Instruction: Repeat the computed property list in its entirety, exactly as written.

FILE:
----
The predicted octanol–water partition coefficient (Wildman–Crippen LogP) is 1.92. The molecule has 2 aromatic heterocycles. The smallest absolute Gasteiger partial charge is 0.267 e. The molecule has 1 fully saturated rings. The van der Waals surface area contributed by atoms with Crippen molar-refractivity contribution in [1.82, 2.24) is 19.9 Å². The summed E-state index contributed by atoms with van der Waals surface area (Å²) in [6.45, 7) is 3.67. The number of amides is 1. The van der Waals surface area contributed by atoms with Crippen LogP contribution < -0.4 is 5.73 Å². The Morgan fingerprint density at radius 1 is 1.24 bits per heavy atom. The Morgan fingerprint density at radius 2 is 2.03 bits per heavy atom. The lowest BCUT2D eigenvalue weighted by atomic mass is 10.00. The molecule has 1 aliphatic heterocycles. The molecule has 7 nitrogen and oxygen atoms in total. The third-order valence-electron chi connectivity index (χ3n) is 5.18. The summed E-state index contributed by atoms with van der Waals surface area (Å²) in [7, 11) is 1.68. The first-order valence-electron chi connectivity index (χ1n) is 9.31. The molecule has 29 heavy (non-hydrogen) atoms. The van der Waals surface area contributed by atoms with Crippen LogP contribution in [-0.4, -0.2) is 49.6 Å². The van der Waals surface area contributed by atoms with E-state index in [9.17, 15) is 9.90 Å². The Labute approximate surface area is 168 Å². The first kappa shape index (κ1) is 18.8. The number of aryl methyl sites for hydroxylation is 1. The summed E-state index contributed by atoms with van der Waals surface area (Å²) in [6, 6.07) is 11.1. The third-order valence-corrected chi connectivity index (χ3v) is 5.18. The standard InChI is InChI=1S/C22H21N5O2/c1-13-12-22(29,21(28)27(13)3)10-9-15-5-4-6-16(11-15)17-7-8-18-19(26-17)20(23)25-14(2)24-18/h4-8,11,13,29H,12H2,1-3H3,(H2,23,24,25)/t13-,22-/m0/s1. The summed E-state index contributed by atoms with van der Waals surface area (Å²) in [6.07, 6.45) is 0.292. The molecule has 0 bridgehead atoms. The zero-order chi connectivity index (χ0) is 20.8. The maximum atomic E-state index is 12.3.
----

The predicted octanol–water partition coefficient (Wildman–Crippen LogP) is 1.92. The molecule has 2 aromatic heterocycles. The smallest absolute Gasteiger partial charge is 0.267 e. The molecule has 1 fully saturated rings. The van der Waals surface area contributed by atoms with Crippen molar-refractivity contribution in [1.82, 2.24) is 19.9 Å². The summed E-state index contributed by atoms with van der Waals surface area (Å²) in [6.45, 7) is 3.67. The number of amides is 1. The van der Waals surface area contributed by atoms with Crippen LogP contribution < -0.4 is 5.73 Å². The Morgan fingerprint density at radius 1 is 1.24 bits per heavy atom. The Morgan fingerprint density at radius 2 is 2.03 bits per heavy atom. The lowest BCUT2D eigenvalue weighted by atomic mass is 10.00. The molecule has 1 aliphatic heterocycles. The molecule has 7 nitrogen and oxygen atoms in total. The third-order valence-electron chi connectivity index (χ3n) is 5.18. The summed E-state index contributed by atoms with van der Waals surface area (Å²) in [7, 11) is 1.68. The first-order valence-electron chi connectivity index (χ1n) is 9.31. The molecule has 29 heavy (non-hydrogen) atoms. The van der Waals surface area contributed by atoms with Crippen LogP contribution in [-0.4, -0.2) is 49.6 Å². The van der Waals surface area contributed by atoms with E-state index in [9.17, 15) is 9.90 Å². The Labute approximate surface area is 168 Å². The first kappa shape index (κ1) is 18.8. The number of aryl methyl sites for hydroxylation is 1. The summed E-state index contributed by atoms with van der Waals surface area (Å²) in [6, 6.07) is 11.1. The third-order valence-corrected chi connectivity index (χ3v) is 5.18. The standard InChI is InChI=1S/C22H21N5O2/c1-13-12-22(29,21(28)27(13)3)10-9-15-5-4-6-16(11-15)17-7-8-18-19(26-17)20(23)25-14(2)24-18/h4-8,11,13,29H,12H2,1-3H3,(H2,23,24,25)/t13-,22-/m0/s1. The summed E-state index contributed by atoms with van der Waals surface area (Å²) in [6.07, 6.45) is 0.292. The molecule has 0 bridgehead atoms. The zero-order chi connectivity index (χ0) is 20.8. The maximum atomic E-state index is 12.3.